Depressive symptoms were assessed using the PHQ-9 tool, which has been validated for use in SA to identify comorbid depression in patients with chronic conditions.41,42 Depression was graded according to the PHQ-9 scores as follows: < 5 no depression; 5–10 mild depression; 11–14 moderate depression and >15 severe depression.

All participants identified with symptomatic depression were referred to the psychiatric unit for further evaluation.

The Household Food Insecurity Access scale (HFIAS) version 3 was used to measure food insecurity.43 The tool consists of a culturally invariant set of nine questions covering three related domains related to food insecurity and has been a widely used in KZN.44,45,46

The CRP within the last month, serology [rheumatoid factor (RF) and anti-citrullinated protein antibody (ACPA)] and HIV results were extracted from the patient records.

Statistical analysis

Three analyses were conducted for this investigation, the first being the socio-demographic and clinical characteristics, which were summarised using proportions (%) for categorical and mean (and standard deviation–SD) for continuous variables. Second, we compared depressive symptomatology level by socio-demographic and clinical characteristics using a t-test. Third, we identified socio-demographic and clinical covariates of depressive symptomatology based on regression models. Given the small sample size, covariates found to be significant from the second analyses were fitted to the regression model, with all statistical analyses being performed using STATA 16.

Ethical considerations

Ethical approval to conduct the study was obtained from the Biomedical Research Ethics Committee of the University of KwaZulu-Natal, (BE622/18), the hospital and the provincial Department of Health. The study was conducted according to the ethical guidelines and principles of the International Declaration of Helsinki and Guidelines for Good Clinical Practice in the Conduct of Clinical Trials with Human Participants in South Africa.


Socio-demographic and clinical profile

Of the 113 patients with RA who were approached to participate 110 were enrolled, with a mean age of 56.6 years (SD ± 11.9 years), their socio-demographic profile and clinical characteristics are indicated in Table 1. The majority of the participants were female (n = 100, 90.9%), unemployed (n = 96, 87.3%) and reported severe food insecurity (n = 63, 57.3%).

TABLE 1: Socio-demographic and clinical characteristics of 110 participants with rheumatoid arthritis.

The disease activity, as per the SDAI score, functional status (HAQ) and serology (RF and ACPA), are shown in Table 2. The majority of participants (n = 74, 67%) had moderate to severe disease, according to their SDAI scores, and a total of 102 participants (92.7%) also reported severe functional disability, with a HAQ score of 1 or greater. An elevated CRP was found in 46 (41.8%) participants. Extra-articular manifestations were present in 24 (21.8%) participants and consisted of: anaemia (n = 15, 13.6%), osteoporosis (n = 5, 4.5%), interstitial lung disease (n = 2, 1.8%), Sjogren’s syndrome (n = 1, 0.9%) and uveitis (n = 1, 0.9%). Erosive disease on radiographs was seen in 49 (44.6%) patients, and all participants were on disease modifying anti-rheumatic drugs (DMARDS), and 59 (53.6%) were on two or more DMARDS.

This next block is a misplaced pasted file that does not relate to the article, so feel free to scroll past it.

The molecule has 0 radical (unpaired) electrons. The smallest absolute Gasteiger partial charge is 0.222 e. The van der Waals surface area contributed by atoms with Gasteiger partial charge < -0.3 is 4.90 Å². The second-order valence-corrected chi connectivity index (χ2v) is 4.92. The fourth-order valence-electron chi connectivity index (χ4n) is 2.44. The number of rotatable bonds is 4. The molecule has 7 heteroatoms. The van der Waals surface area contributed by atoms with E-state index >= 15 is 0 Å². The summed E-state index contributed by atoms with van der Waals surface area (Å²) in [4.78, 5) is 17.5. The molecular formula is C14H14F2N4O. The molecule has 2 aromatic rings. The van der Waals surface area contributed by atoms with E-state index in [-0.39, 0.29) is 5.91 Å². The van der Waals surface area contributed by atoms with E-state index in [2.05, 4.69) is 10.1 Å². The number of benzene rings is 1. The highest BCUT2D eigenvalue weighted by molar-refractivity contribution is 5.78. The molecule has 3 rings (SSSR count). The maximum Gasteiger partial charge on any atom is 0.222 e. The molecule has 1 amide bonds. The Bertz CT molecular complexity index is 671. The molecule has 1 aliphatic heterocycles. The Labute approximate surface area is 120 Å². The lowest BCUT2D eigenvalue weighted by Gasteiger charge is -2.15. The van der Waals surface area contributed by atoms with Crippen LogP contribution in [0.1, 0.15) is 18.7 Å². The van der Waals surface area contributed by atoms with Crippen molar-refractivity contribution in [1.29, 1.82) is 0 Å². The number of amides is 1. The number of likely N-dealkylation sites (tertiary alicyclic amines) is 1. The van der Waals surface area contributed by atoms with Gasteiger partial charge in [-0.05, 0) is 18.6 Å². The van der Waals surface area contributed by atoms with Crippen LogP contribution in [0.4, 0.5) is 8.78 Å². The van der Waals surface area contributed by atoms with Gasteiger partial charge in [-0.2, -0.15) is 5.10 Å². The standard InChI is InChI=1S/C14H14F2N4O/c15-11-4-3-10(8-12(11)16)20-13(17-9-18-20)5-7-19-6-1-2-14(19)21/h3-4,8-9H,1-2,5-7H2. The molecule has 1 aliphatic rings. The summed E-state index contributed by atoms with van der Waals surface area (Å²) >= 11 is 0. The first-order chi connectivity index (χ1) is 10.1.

TABLE 2: Rheumatoid arthritis disease activity profile in rheumatoid arthritis participants.
Depressive symptoms and socio-demographic and clinical features

Overall, 96 (87.2%) participants reported mild to severe depressive symptoms (score of 5 or more on PHQ 9). Tables 3 and 4 summarise the level of depressive symptoms based on the socio-demographic (Table 3) and clinical (Table 4) characteristics. The bivariate analysis based on the t-test shows that employment (p < 0.01), severe food insecurity (p < 0.01) and functional disability (HAQ score of ≥ 1), (p 0.02) were significantly associated with depressive symptom scores on the PHQ-9. There was no association between depressive symptom score and disease activity (p = 0.8) or CRP (p = 0.63). Unemployment (adjusted β = −5.07, p < 0.01) and severe food insecurity (adjusted β = −4.47, p < 0.01) were the only significant covariates associated with the depressive symptom scores, based on the adjusted regression model (model 1). When model 1 was controlled for basic socio-demographic variables, such as sex and gender, the significance of the finding did not change (model 2).

TABLE 3: Association of depression symptomatology by socio-demographic data in rheumatoid arthritis participants.
TABLE 4: Association of depression symptomatology by clinical characteristics.


This is the first study to describe the prevalence and association of depressive symptoms and food insecurity in patients with established RA. The main study findings are that there was a high prevalence of depressive symptoms in patients with RA, and that these were associated with unemployment (p < 0.01), severe food insecurity (p < 0.01), and impaired functional level [HAQ score 1 or more] (p < 0.02). However, the logistic regression showed that only unemployment and severe food insecurity were associated with depressive symptoms, and that there was no association with any clinical variables of RA, including CRP levels.

The prevalence of depression in this study was 87.3%, which was significantly above the 12-month prevalence of 4.5% reported for the general population in the South African Stress and Health Study (SASH),47 and greater than the prevalence of 38% reported in a meta-analysis reviewing 72 studies that included 13 189 patients living with RA.5 The rate was also higher than the 18% and 30% prevalence reported for minor depression or dysthymic disorder, respectively, in RA patients in a Chinese systemic review.48 The prevalence rate also exceeded studies from Tunisia and Egypt, which were 45%17 and 42%,19 respectively. The use of different methods or tools to estimate depression prevalence may account for the differences observed.